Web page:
Sketch of my customs, FYI... [20 March 2013]

I've sketched out a page on my general customs/strategy with respect to the spaces we've been working in. It's very rough - but I wanted to get something out there so that folks like you could start to weigh in on it. Perhaps it could evolve into a more general working document for the space, but that would only occur if a fair bit of consensus was reached. In any case, it's more explicit than leaving you to guess what I'm doing/thinking based only on the evidence of edits after the fact.

While I'm not afraid to support my positions, I also want folks to feel free to vigorously disagree, and I certainly don't want to follow practices that will needlessly irritate others.

Thanks for your Work, Best Regards, etc., --jrm03063 12:03, 20 March 2013 (EDT)

It all seems pretty reasonable, as far as I can see. For myself, I always wonder how far I should go in deleting unsourced stuff that conflicts with sourced stuff. Another typical problem for me is that I find a source for a birth date that is unsourced on Werelate, but my source gives no place whereas the unsourced Werelate date has a place attached that is apparently a guess based on the person's place of residence. Personally, I would like to add the source and delete the place, although it would maybe be more respectful to keep the unsourced date and place as an "alternate birth". In general, I would like to delete about half the unsourced stuff I see in the Medieval area, but I am not really sure where to draw the line, so I end up leaving almost everything alone.
I still haven't investigated the noble house category much, so I haven't been contributing with respect to that tag.--Werebear 12:23, 20 March 2013 (EDT)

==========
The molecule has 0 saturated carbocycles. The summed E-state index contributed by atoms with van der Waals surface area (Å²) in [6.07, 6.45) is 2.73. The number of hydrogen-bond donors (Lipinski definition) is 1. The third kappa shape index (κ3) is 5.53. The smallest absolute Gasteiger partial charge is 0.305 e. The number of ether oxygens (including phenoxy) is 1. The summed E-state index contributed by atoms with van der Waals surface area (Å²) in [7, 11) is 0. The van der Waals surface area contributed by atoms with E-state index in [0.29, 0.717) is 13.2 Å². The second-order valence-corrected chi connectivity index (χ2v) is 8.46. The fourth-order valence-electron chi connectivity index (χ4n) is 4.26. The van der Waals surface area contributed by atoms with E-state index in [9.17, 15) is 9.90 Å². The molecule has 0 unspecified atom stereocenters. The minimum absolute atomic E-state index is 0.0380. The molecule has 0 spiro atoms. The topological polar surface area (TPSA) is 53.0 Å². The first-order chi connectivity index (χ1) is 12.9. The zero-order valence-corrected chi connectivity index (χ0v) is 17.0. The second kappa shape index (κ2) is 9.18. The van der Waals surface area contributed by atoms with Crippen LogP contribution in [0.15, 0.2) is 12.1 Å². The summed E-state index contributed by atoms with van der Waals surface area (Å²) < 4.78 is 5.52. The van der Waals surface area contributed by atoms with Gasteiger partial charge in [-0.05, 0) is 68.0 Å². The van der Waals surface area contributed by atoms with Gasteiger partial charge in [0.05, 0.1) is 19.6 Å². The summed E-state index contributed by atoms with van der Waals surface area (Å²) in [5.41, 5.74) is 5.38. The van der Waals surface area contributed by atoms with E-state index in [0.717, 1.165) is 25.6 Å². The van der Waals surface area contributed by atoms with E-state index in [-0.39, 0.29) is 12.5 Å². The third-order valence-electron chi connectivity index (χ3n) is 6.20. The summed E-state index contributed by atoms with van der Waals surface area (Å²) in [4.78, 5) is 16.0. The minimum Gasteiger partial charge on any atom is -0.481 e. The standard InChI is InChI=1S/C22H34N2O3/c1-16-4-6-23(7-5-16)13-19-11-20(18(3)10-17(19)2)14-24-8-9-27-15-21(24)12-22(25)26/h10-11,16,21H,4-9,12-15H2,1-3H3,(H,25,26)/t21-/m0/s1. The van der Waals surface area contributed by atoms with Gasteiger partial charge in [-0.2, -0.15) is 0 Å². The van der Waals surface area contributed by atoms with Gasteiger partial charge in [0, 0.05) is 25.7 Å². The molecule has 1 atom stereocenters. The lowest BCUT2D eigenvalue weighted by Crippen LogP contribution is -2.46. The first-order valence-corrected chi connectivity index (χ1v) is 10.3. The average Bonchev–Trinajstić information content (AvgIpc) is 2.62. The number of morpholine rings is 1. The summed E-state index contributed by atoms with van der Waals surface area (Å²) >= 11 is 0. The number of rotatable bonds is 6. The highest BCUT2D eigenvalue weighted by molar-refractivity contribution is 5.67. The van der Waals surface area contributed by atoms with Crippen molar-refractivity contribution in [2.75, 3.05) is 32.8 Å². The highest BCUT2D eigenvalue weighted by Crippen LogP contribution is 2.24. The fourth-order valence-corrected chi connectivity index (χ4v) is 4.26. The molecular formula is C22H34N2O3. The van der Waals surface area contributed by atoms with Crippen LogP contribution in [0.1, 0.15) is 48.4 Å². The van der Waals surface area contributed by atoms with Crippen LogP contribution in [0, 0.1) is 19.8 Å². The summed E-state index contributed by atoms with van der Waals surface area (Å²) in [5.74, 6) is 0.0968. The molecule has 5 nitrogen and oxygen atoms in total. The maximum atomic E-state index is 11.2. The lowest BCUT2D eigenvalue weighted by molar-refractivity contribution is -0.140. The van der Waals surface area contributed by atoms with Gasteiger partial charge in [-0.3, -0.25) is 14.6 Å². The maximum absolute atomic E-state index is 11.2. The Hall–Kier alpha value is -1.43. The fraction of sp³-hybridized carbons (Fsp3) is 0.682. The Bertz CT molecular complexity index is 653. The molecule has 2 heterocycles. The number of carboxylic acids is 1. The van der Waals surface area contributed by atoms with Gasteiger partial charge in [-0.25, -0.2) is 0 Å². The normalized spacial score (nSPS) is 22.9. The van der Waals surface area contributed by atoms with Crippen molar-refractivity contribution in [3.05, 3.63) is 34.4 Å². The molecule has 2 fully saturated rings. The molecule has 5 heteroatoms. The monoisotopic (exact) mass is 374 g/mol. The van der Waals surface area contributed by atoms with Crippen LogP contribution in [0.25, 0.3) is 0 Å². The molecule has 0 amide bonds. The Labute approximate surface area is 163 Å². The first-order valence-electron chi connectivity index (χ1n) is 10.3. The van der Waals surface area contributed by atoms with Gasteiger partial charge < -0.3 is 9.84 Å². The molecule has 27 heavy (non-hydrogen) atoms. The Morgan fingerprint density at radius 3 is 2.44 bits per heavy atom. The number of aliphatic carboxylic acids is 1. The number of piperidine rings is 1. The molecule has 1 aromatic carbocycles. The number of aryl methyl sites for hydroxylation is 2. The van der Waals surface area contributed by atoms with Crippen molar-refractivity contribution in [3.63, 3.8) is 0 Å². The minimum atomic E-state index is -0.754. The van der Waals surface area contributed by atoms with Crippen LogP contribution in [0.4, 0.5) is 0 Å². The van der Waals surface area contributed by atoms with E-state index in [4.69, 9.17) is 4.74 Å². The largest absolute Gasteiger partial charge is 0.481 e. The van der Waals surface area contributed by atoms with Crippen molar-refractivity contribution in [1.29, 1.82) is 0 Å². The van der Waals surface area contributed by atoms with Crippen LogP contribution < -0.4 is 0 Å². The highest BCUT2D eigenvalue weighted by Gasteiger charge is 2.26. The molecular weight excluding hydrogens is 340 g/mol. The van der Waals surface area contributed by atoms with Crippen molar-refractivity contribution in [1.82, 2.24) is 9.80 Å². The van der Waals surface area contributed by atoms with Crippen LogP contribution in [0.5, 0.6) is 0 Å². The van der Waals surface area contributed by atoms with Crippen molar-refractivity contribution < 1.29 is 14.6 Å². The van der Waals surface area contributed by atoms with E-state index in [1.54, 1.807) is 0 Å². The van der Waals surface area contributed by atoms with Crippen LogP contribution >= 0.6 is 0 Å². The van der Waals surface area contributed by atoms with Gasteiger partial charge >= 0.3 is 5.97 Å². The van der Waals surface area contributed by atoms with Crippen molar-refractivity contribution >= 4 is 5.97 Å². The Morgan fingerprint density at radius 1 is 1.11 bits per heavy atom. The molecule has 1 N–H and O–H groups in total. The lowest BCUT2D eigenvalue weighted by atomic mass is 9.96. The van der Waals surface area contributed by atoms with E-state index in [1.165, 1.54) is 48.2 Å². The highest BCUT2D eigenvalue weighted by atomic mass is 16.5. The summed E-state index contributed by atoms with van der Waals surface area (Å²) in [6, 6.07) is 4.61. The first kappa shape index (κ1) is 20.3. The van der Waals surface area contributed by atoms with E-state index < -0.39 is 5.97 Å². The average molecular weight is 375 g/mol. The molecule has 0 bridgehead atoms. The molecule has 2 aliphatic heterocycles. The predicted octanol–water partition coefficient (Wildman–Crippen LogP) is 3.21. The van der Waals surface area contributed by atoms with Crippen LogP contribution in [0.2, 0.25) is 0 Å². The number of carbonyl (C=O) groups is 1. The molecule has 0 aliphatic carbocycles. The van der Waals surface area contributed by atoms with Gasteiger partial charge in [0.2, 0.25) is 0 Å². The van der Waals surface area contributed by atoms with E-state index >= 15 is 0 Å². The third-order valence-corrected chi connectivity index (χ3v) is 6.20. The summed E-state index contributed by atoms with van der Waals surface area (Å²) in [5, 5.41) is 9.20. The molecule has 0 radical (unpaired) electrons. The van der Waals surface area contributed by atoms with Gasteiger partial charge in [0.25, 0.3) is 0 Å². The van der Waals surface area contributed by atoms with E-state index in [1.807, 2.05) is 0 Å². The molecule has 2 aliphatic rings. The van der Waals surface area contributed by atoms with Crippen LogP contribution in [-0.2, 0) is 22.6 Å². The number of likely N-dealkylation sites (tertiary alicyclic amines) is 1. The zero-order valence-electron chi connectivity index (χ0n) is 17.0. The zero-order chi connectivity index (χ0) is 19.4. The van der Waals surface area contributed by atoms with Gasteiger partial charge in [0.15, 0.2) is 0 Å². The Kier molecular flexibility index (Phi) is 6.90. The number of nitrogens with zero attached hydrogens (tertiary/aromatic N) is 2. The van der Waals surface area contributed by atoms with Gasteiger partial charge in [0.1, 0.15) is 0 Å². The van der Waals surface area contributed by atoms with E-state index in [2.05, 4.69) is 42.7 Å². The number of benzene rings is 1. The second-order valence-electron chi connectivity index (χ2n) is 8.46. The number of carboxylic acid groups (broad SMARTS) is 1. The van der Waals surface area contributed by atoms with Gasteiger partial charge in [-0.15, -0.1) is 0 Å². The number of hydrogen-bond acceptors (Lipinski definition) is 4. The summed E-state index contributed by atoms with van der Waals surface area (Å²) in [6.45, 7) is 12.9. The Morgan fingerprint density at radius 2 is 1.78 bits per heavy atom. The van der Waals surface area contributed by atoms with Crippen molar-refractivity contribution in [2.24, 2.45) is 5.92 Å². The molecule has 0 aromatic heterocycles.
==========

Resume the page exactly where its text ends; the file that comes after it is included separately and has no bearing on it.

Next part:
Don't be too worried about getting severe - after all, if someone really cared about the information, they should have put in a supporting source to begin with. Even then, the page history preserves everything. You might also look at the page history to try to see if there are editors who are actively working and interested in the page. Chances are, you'll see an original upload (if that) and a bunch of desperate attempts to try to get things into a roughly orderly state. If you have sourced data that can sort of carry the basics of the page, I wouldn't feel too sorry about junking the unsourced stuff. --jrm03063 13:52, 20 March 2013 (EDT)

What do you think about this? [23 March 2013]

So here's an example I find in Louis VII of France:

To begin with:

   * The page itself:      "Louis VII of France"

   * Primary Name Prefix:
   * Primary Name Given:   "Louis VII"
   * Primary Name Surname: "of France"
   * Primary Name Suffix:

   * Alt Name 1 Prefix:
   * Alt Name 1 Given:     "Louis"    
   * Alt Name 1 Surname:
   * Alt Name 1 Suffix:    "King of France"

   * Alt Name 2 Prefix:
   * Alt Name 2 Given:     "The"
   * Alt Name 2 Surname:   "Younger"
   * Alt Name 2 Suffix:

My first thought is "The Younger" is ridiculous as a name unto itself. I would eliminate that to create:

   * The page itself:      "Louis VII of France"

   * Primary Name Prefix:
   * Primary Name Given:   "Louis VII "The Younger""
   * Primary Name Surname: "of France"
   * Primary Name Suffix:

   * Alt Name 1 Prefix:    
   * Alt Name 1 Given:     "Louis"
   * Alt Name 1 Surname:
   * Alt Name 1 Suffix:    "King of France"